When seasons change

"The Changing Seasons" by Coppertrees

For everything there is a season,
a time for every activity under heaven.
A time to be born and a time to die.
A time to plant and a time to harvest.
A time to kill and a time to heal.
A time to tear down and a time to build up.
A time to cry and a time to laugh.
A time to grieve and a time to dance.
A time to scatter stones and a time to gather stones.
A time to embrace and a time to turn away.
A time to search and a time to quit searching.
A time to keep and a time to throw away.
A time to tear and a time to mend.
A time to be quiet and a time to speak.
A time to love and a time to hate.
A time for war and a time for peace.
Ecclesiastes 3:1-8

Have you ever been involved in something that you just love, but after a time you feel like it has run its course and you’re “done”?  You sense your involvement and participation is drawing to a close and it’s time to move on.  It isn’t that you need to leave for ethical or moral reasons.  There is no drama, problem or failing on your part – or on the part of others.  But, you just know this season in your life is nearing completion.

Have you ever been there?  Perhaps it was with a job, relationship, leadership opportunity, or ministry position.  You may be a volunteer or paid employee.  You may have been involved in the activity from its inception, or recently have come on board.  Whatever your individual situation is, you know in your heart that your time and involvement is nearing completion.

"Tree in Four Seasons" by Roxymusic

A few days ago I wrote about the importance and joy of choosing contentment in whatever season you find yourself.  While this is key, it’s also important to be open to and perceptive of changing seasons.  Assignments and callings are not necessarily permanent.  Joseph had an important calling from the Lord, but it came to an end.  Moses was given a particular assignment to complete.  Deborah ruled as Judge for a particular time period.  Even Jesus’ public ministry lasted just three short years.  Seasons shift.  Callings change.  Assignments are completed.

Learn to assess and recognize the seasons in your life.  Be aware of God’s leading and direction.  Recognize when certain assignments or callings are winding down.  For indeed, everything has a season, and as we all know, seasons change.

When seasons change in your own life, keep these four truths of transition in mind:

Trust Him – Particularly in volunteer or ministry settings, but in other settings as well, we tend to develop the idea that we must serve, work or volunteer into perpetuity.  That isn’t the case; change is ok.  We can be called to a project (literally or figuratively), and when that project is complete, so too is our calling.  We should not discontinue our involvement simply because we don’t like our current situation (too easy/hard, too little money, etc) or because we’re discontent.  But we also shouldn’t continue beyond the time we prayerfully know we are done and should move on.  Not making that change simply because it will be challenging isn’t being true to yourself or your commitment.  To the watching world, your decision to make a change may not make sense.  Your peers, friends, boss and even family will not likely be able to discern for you whether it’s truly time to move on or if you are just discontent.  Pray and seek the heart and will of the Lord.  Trust Him to direct you.  In all your ways (even your changing ways) acknowledge Him, and He will direct your paths.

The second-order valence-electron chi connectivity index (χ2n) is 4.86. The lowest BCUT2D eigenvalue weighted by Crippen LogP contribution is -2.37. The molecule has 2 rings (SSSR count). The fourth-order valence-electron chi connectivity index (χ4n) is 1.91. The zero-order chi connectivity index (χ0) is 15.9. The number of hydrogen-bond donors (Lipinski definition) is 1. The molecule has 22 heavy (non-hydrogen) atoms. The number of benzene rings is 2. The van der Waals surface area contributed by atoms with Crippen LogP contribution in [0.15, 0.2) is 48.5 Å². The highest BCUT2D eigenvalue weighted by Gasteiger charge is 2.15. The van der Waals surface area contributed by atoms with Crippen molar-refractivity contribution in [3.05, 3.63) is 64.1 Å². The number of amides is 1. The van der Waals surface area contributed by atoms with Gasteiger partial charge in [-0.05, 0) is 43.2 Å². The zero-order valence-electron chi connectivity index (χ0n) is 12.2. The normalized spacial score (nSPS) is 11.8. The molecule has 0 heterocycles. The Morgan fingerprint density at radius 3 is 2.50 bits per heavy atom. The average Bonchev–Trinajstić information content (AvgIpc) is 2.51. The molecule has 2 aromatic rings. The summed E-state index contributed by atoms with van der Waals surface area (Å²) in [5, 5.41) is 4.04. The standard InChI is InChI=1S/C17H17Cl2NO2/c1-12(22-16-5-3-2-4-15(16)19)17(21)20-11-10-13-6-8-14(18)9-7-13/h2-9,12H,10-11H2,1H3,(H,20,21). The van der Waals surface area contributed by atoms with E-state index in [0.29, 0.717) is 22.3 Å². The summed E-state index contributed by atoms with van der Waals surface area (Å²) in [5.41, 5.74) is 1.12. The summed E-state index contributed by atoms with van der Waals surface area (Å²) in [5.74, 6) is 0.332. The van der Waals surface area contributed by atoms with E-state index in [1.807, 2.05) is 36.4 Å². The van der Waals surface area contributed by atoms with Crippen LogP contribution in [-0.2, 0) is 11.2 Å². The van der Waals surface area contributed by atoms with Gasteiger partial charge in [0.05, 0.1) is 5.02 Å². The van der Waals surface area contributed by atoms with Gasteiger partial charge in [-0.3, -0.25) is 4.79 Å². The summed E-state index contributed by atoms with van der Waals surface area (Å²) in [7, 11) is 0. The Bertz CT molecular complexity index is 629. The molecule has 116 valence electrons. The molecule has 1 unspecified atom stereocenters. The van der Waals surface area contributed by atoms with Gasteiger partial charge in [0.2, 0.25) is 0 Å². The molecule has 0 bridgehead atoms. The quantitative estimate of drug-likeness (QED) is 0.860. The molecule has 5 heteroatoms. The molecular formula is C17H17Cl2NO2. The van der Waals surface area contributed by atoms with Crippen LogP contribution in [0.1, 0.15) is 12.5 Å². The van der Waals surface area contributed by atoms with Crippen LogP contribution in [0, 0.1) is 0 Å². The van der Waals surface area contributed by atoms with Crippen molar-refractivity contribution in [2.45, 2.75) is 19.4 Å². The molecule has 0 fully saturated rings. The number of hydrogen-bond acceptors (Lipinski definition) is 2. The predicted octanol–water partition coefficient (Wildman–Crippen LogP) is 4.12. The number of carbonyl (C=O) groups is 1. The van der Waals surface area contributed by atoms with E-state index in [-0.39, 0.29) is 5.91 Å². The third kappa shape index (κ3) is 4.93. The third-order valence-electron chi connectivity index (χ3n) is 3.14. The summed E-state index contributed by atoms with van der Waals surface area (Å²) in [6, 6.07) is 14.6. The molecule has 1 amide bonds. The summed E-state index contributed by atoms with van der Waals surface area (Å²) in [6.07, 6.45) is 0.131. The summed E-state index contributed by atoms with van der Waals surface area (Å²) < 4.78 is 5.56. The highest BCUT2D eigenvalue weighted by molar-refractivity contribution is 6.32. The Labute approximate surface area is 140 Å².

Transition Well – All too often, change and transition result from a scandal or failure.  That’s why it is particularly important to transition well.  Provide an example of how to make a change for all the right reasons, and how to do it well.  Tie up loose ends.  Communicate your reasons for making a change.  Respect relationships and commitments.  Train a replacement.  Maintain integrity.  And as much as possible, avoid hurting others.

Move On – Andy Andrews, a wonderful speaker and writer, recently said that as long as you are still on this earth, you still have a purpose.  Look at the verses in Ecclesiastes 3:1-8 and notice that either it is a time to be quiet, or to speak.  It is either a time to plant or a time to harvest.  If your time of being quiet or planting is done, you cannot just stop there.  You must move onto speaking and harvesting.  When the winter season changes, spring comes.  There isn’t a time when it isn’t winter, but isn’t spring either.  As seasons change, your involvement in one activity is finishing in order for you to do something else.  Perhaps it is a new involvement, or it may be a greater involvement in an existing activity.  Prayerfully discern your next steps and move on.  Don’t just stagnate and do nothing.

"Changing Seasons" by roussimoff.com

Stay Put – Just because one area of your life may be transitioning between seasons, doesn’t mean everything has to change.  Perhaps your current volunteer activities are blossoming, producing much fruit and bringing you and others great joy.  At the same time, you recognize your housing situation needs to change.  Make the move housing-wise, but continue with your volunteer responsibilities.  Don’t change everything just for the sake of change.  Sometimes transition involves a total restart, but often it is a simple, small change in one area.  Make that change, but stay put in all other areas.

Are the seasons changing in your life?  Are you sensing that your involvement in a certain activity is nearing completion?  How can the four truths of transition – Trust Him, Transition Well, Move On and Stay Put – help you when your seasons change?